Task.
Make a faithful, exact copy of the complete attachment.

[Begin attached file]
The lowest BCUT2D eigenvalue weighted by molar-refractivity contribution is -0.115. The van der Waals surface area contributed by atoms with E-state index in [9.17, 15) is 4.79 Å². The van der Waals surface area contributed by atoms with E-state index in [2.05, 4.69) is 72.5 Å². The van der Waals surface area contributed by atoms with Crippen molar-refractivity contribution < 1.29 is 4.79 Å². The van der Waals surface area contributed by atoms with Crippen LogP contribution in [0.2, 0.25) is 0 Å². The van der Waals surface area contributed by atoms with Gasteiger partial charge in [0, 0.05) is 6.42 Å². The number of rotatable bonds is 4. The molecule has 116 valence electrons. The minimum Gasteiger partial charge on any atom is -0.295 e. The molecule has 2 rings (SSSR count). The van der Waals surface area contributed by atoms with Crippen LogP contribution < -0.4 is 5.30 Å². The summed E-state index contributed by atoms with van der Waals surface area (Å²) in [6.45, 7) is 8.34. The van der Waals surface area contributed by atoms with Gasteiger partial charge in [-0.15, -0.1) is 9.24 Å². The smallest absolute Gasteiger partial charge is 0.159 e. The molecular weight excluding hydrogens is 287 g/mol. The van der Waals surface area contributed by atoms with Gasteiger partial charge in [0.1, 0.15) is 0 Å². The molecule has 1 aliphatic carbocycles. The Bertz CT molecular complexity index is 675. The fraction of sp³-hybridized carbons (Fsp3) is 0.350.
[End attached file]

The lowest BCUT2D eigenvalue weighted by molar-refractivity contribution is -0.115. The van der Waals surface area contributed by atoms with E-state index in [9.17, 15) is 4.79 Å². The van der Waals surface area contributed by atoms with E-state index in [2.05, 4.69) is 72.5 Å². The van der Waals surface area contributed by atoms with Crippen molar-refractivity contribution < 1.29 is 4.79 Å². The van der Waals surface area contributed by atoms with Crippen LogP contribution in [0.2, 0.25) is 0 Å². The van der Waals surface area contributed by atoms with Gasteiger partial charge in [0, 0.05) is 6.42 Å². The number of rotatable bonds is 4. The molecule has 116 valence electrons. The minimum Gasteiger partial charge on any atom is -0.295 e. The molecule has 2 rings (SSSR count). The van der Waals surface area contributed by atoms with Crippen LogP contribution < -0.4 is 5.30 Å². The summed E-state index contributed by atoms with van der Waals surface area (Å²) in [6.45, 7) is 8.34. The van der Waals surface area contributed by atoms with Gasteiger partial charge in [-0.15, -0.1) is 9.24 Å². The smallest absolute Gasteiger partial charge is 0.159 e. The molecular weight excluding hydrogens is 287 g/mol. The van der Waals surface area contributed by atoms with Gasteiger partial charge in [0.1, 0.15) is 0 Å². The molecule has 1 aliphatic carbocycles. The Bertz CT molecular complexity index is 675. The fraction of sp³-hybridized carbons (Fsp3) is 0.350.